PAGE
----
As for the seriousness of the punishment for sexting, Wildman declined to discuss specifics but noted that there are a “variety of diversion programs” that a judge can order instead of jail time.

Wildman said Watkins was “forward looking” to create the Child Porn and Cyber Abuse Unit. Changes in technology have made it easier for people to commit child-pornography offenses.

“Child porn used to be a guy with Polaroids in a shoe box, but today it’s so much easier. Today there’s a whole underworld of this online,” he said.


Watkins said last year one reason for the unit was to combat “more bizarre and vicious acts against children.”

He pointed to the 2008 conviction of Timothy Gaut, 34, of of Hubbard as an example of a growing type of sex crime. Gaut was sentenced to 15 years to life in prison after an Internet sting was conducted by the Fairfax County (Va.) Police Department’s Internet Sex Crimes Against Children Task Force and a federal officer.

Officers posed as a stepfather and an 11-year-old girl on an Internet chat room. Gaut said he wanted to perform sex acts on the 11-year-old.

During the chats, Gaut sent video of himself engaging in sexual conduct with a 6-year-old girl. Gaut was convicted of charges related to the video, as well as crimes related to assaults on the girl in the months and years before that.

Though some agencies and schools may not view sexting as a serious crime, Wildman said he wants to “know about all of them,” so he can file charges, even if they are lesser ones related to unruly children rather than the felony-level pandering offenses.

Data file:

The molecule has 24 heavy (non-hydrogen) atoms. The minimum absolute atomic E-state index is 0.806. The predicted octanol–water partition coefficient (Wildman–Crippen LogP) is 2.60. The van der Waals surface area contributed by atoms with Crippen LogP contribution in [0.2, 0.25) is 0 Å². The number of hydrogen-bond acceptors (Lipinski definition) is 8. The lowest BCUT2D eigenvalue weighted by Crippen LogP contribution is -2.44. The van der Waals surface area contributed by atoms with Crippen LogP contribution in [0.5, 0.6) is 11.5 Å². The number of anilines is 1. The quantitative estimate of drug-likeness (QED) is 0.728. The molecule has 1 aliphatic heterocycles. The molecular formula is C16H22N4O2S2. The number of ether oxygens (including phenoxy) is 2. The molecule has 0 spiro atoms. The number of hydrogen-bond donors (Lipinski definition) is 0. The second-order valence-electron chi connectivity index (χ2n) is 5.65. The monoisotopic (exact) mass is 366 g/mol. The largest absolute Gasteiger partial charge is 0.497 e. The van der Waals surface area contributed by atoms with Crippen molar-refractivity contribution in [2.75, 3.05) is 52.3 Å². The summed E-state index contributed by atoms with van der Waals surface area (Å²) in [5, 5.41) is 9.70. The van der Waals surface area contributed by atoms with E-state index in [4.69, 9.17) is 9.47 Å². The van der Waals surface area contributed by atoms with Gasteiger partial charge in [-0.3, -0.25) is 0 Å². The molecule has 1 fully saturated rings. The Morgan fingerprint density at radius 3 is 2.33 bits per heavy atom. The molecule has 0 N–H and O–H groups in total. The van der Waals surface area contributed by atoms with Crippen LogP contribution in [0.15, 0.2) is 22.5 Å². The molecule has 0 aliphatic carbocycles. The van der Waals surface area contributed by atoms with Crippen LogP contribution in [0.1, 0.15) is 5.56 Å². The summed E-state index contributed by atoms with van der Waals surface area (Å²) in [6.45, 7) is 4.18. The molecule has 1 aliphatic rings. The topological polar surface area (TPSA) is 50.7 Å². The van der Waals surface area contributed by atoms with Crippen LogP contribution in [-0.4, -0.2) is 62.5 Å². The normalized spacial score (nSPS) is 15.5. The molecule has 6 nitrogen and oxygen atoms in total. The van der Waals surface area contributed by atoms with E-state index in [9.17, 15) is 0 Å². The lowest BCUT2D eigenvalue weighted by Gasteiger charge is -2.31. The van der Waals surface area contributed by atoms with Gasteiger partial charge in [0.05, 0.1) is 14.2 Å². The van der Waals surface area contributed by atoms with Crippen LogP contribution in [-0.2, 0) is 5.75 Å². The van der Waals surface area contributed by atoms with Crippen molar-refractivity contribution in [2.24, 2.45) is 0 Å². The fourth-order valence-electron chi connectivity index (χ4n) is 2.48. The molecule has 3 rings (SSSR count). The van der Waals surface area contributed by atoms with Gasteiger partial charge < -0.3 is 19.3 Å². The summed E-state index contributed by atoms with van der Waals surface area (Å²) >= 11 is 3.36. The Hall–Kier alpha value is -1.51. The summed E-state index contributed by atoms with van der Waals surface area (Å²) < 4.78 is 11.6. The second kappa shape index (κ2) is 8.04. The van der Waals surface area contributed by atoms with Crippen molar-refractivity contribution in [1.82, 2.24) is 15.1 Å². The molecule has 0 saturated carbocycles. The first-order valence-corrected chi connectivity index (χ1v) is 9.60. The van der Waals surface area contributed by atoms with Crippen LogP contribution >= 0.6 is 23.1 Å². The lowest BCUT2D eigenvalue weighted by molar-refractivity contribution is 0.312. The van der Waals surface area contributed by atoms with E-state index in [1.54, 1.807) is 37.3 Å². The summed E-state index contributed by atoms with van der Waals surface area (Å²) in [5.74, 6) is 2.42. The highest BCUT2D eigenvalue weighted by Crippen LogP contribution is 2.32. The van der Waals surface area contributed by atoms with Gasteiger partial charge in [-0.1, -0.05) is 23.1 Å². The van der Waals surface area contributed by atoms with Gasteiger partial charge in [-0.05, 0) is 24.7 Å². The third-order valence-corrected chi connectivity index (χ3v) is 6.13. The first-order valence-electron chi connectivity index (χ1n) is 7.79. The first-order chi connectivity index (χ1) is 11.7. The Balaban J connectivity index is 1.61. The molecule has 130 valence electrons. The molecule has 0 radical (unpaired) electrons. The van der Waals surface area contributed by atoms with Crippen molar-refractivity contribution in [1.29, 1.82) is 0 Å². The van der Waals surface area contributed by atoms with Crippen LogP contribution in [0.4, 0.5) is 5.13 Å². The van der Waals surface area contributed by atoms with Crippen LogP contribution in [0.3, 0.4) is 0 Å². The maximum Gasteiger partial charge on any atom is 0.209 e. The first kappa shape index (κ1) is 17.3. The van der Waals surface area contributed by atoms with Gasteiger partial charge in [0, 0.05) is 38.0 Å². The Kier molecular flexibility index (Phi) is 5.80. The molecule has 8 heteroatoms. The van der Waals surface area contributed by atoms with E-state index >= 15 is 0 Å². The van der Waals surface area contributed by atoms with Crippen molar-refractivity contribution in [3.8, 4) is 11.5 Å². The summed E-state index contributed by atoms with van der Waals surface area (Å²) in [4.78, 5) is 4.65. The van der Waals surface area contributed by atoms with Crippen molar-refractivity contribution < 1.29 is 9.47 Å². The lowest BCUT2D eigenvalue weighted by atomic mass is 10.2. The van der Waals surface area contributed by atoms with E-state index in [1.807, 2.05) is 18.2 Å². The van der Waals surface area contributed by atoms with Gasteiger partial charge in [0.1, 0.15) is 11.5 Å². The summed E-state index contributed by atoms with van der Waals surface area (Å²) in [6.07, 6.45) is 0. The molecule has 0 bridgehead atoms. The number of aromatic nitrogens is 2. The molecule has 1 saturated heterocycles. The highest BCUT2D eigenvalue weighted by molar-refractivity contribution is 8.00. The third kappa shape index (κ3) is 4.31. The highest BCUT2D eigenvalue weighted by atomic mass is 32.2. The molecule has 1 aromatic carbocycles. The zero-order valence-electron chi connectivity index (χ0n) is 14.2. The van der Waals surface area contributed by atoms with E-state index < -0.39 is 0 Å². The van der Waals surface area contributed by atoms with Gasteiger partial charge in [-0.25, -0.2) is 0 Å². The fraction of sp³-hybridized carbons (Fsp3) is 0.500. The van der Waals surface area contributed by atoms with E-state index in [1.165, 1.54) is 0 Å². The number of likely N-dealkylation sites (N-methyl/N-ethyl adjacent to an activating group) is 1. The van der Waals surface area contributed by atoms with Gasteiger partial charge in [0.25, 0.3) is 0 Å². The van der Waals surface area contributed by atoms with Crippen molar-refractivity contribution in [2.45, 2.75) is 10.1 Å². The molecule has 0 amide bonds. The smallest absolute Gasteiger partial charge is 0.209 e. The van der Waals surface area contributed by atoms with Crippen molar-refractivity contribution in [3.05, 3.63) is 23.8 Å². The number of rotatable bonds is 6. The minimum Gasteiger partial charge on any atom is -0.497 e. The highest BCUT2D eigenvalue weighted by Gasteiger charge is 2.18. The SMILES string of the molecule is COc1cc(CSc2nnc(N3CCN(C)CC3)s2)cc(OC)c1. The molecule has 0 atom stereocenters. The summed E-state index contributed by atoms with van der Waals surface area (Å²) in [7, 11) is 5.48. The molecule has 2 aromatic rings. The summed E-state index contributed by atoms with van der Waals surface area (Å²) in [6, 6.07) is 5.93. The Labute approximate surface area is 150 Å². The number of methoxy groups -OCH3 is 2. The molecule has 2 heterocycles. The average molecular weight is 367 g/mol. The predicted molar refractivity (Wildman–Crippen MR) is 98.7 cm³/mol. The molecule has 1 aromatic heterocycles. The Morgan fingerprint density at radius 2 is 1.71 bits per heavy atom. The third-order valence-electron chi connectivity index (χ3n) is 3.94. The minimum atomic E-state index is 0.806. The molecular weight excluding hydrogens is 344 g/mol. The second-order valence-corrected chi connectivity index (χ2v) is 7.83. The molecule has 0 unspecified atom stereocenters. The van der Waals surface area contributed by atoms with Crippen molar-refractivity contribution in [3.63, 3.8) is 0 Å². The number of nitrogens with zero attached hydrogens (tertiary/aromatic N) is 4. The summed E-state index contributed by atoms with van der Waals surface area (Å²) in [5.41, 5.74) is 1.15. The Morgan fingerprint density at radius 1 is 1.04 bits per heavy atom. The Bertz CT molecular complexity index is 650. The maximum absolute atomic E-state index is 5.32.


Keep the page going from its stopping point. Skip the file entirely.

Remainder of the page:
Mike Currington, a Warren police detective, said he has investigated more than one case in which criminals have recorded their crime, such as a Warren couple that used a cellphone to tape the rape of their child in 2011.

“If we buy a ‘57 Chevy and restore it, we take accomplishment in that. Unfortunately there are those who take pride in stealing that ‘57 Chevy,” Currington said. “It’s people keeping up with technology.”

As for sexting, Currington said it appears to be fairly common, but he hasn’t investigated a lot of these cases. His work generally deals more with adults involved with child pornography, he said.


Tim Schaffner, executive director of Trumbull County Children’s Services, said the agency gets sexting referrals from parents and schools. But since they generally don’t involve the neglect or abuse of a child, the agency usually refers them to police or parents.

The agency banned the use of cellphones and other recording devices in its visitation rooms at the agency in 2011 after Cody Beemer, 22, and his wife, Felicia Beemer, 21, raped their biological daughter inside one of the rooms and recorded the acts on cellphone video.

The policy changed before he worked at the agency, but Schaffner said one reason for the change was to prevent a visitor from providing access to the child to anyone not authorized to have that access. For instance, a visitor might use a cell phone to allow a conversation or video chat between the child and someone else, he said.

Furthermore, preventing the use of electronic devices puts the “focus on the child” during the visit.

Schaffner, 60, said he grew up with face-to- face interaction with people and has concerns about how technology has affected interpersonal communications.

Schaffner said he believes parents should consider putting limits on the amount of access their kids have in their bedroom to computers, televisions and other electronics, saying they are better kept in a shared space, where they can encourage interaction.

Contributor: Staff writer John W. Goodwin Jr.